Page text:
All of this comes with the caveat that it may take some time to find a counselor who fits you well — one who you trust and who is in line with your worldview. As a Christian, it was important for me to find a counselor who understood my faith and could speak to me out of that shared faith; make sure to find a counselor who understands and respects your values, as well.

No matter your season of life or the struggles before or behind you, the partnership of an insightful, truth-telling counselor can be a grace and a gift.

Could counseling be a next step for you?

Images via Michelle Madsen by Benjamin Ewing

Ann is the author of the new book, "Still Waiting: Hope for When God Doesn’t Give You What You Want." You can find her online on Instagram and her website.

10 COMMENTS
  • Pearl July 20, 2016

    I’m curious to know if Biblical Counselors were left out of the list of recommendations for any particular reason? As I understand a Masters Degree is required to be a Biblical Counselor.

  • Rena July 18, 2016

    Boom shalkaaka boom boom, problem solved.

  • Layla July 14, 2016

    Isn’t counseling really expensive though? I mean, I won’t even get treatment for physical injuries like sprains because it’s so expensive, let alone pay hundreds for counseling. There have been times when I have been wracked with anxiety and felt like counseling could be a good idea, like the article is probably right, but it’s always felt like I’m either going to save myself or self-destruct because the cost makes it a non-option.

  • Michelle July 13, 2016

    Great article.
    I grew up viewing counseling through a very stigmatized lens; yet, present years, circumstances, and interactions with friends have opened up my eyes to the value of counseling. I definitely now see it as an open door to healing, a means to bring about wholeness, rather than something to be ashamed of.
    Thank you Ann, for such a great reminder!

  • Dr. Emily Cook July 11, 2016

    Beautifully, powerfully written–thank you!

    LMFTs (licensed marriage and family therapists) are also highly trained mental health professionals. LMFTs focus on the dynamics between people and specialize in repairing and enriching relationships. If your concerns are relational, the AAMFT Therapist Locator can help you find an experienced relational therapist.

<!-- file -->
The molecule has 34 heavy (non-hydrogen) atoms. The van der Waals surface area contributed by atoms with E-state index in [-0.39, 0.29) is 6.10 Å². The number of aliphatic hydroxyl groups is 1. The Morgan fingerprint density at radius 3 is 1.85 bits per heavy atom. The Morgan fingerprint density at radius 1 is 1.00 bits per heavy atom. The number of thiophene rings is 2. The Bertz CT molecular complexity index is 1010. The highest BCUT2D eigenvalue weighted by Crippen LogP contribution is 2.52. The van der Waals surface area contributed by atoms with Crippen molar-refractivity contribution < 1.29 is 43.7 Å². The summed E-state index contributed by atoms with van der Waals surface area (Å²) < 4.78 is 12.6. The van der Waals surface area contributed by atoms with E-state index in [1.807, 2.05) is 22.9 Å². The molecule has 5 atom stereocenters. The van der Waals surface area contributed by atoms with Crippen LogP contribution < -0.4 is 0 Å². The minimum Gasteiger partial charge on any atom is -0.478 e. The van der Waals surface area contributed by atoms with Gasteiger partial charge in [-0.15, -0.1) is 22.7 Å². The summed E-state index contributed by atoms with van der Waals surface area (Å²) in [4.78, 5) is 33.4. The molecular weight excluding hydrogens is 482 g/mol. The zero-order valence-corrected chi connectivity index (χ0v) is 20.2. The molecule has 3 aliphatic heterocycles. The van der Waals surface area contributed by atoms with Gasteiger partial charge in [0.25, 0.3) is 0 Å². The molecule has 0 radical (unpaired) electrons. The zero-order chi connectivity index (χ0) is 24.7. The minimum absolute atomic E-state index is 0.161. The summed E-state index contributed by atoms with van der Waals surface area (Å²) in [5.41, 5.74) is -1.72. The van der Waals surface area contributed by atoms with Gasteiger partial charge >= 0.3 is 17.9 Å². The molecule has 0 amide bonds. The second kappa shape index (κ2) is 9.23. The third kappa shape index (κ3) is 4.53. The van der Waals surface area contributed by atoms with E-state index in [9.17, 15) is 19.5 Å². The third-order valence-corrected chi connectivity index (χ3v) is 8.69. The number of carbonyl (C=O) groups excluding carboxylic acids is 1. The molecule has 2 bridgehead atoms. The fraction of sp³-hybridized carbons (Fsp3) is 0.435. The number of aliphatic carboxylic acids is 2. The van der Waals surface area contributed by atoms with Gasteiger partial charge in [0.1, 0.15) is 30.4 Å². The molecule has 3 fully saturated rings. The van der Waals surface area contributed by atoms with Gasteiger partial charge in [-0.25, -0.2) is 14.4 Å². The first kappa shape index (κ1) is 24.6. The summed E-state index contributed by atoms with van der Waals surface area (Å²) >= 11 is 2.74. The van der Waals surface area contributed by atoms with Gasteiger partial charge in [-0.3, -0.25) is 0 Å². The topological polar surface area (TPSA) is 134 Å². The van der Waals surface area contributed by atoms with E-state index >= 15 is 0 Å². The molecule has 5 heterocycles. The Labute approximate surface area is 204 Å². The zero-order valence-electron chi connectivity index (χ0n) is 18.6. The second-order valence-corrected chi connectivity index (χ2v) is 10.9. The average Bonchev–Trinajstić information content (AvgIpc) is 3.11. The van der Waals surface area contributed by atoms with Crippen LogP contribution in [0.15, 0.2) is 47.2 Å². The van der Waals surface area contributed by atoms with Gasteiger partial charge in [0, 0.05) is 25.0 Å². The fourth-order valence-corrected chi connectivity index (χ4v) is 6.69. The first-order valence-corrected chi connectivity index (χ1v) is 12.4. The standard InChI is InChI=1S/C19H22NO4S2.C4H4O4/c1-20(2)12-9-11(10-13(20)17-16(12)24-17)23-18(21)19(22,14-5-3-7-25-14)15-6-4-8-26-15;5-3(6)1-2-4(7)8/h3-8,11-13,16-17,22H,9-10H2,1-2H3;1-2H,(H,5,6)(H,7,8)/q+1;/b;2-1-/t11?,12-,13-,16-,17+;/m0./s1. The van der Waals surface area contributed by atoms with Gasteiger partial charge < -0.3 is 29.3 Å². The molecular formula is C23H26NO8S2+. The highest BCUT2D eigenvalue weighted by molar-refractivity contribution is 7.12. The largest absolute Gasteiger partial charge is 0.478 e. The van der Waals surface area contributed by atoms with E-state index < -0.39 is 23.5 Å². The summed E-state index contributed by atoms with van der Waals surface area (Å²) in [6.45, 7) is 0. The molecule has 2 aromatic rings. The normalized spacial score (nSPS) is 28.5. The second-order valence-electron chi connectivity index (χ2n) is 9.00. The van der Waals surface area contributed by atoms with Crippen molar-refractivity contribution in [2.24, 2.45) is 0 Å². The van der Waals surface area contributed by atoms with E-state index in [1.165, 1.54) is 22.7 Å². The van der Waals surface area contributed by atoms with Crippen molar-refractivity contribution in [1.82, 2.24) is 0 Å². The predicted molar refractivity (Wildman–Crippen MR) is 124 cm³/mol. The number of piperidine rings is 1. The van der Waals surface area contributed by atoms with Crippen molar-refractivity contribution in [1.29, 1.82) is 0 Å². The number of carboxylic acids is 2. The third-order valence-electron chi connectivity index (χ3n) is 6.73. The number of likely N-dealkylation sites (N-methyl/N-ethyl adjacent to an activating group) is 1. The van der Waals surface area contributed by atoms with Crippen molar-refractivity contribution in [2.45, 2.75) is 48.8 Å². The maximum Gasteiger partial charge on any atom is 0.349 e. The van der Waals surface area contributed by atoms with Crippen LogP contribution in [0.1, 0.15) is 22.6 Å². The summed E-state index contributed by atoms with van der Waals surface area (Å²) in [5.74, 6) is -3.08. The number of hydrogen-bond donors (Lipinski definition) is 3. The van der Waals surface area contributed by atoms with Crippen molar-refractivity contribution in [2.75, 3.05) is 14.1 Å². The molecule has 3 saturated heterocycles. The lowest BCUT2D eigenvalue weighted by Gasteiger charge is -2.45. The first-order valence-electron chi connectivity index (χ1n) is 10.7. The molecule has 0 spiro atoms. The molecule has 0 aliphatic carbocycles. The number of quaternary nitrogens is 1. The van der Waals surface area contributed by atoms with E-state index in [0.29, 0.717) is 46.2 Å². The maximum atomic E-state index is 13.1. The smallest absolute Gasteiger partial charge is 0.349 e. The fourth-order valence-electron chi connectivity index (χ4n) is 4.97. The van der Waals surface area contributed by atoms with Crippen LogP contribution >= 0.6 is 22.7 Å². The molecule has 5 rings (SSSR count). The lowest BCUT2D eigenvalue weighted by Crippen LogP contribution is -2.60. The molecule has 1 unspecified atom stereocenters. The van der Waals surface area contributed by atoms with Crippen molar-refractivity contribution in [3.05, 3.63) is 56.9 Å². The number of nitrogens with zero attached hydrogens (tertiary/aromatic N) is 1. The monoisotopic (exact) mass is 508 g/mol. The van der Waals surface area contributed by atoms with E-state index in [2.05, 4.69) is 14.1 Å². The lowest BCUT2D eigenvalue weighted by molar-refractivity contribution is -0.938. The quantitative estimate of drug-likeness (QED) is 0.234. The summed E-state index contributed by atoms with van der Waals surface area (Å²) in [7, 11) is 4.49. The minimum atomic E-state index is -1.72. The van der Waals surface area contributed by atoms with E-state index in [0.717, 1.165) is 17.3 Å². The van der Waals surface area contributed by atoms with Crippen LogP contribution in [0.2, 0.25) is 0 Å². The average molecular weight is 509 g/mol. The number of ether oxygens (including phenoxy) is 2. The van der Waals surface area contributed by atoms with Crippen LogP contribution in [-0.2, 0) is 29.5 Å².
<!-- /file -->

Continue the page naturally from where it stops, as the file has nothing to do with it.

• Daniella Elyse July 10, 2016

    This is a great thing to be sharing. I’ve been in counselling three times in my life. I’m also planning to go back to it when university starts up again. Every time I’ve been to counselling, it has helped me in different ways. I’ve take so much out of every meeting I’ve had, and I’m always learning new things about myself. I believe that going to counselling allows you to celebrate yourself.

  • Daniella Elyse July 10, 2016

    This is a great thing to be sharing. I’ve been in counselling three times in my life. I’m also planning to go back to it when university starts up again.

  • Emily Loeb July 10, 2016

    Thank you for talking about this!

    I wanted to add that a counselor/therapist with an LCSW (licensed clinical social worker) is a high-level credentialed clinician with many years of training.

    I also want to add that while it is absolutely important to find a counselor with whom you connect and “fit,” it is not necessarily important that you share the same personal values – in fact, you shouldn’t truly know your therapist’s values. This is because a good therapist will remain neutral in regards to her own values and help you to define and live by yours.

  • Megan July 9, 2016

    Counseling has helped me connect the dots from my past to my present and envision a future I hadn’t seen as possible before. Through counseling I have a better sense of who I am and have grown in ways I don’t think would have been possible without the help of a counselor. I highly recommend it to anyone! Even if you don’t think you have something major going on and “need” it. We all have struggles and we all can keep growing! Great article, Ann!

  • meredith mcdaniel July 9, 2016

    As a counselor who has been in counseling myself since college I cannot agree more Ann! Thank you for writing this & freeing up women to delve into their own narratives & break into freedom!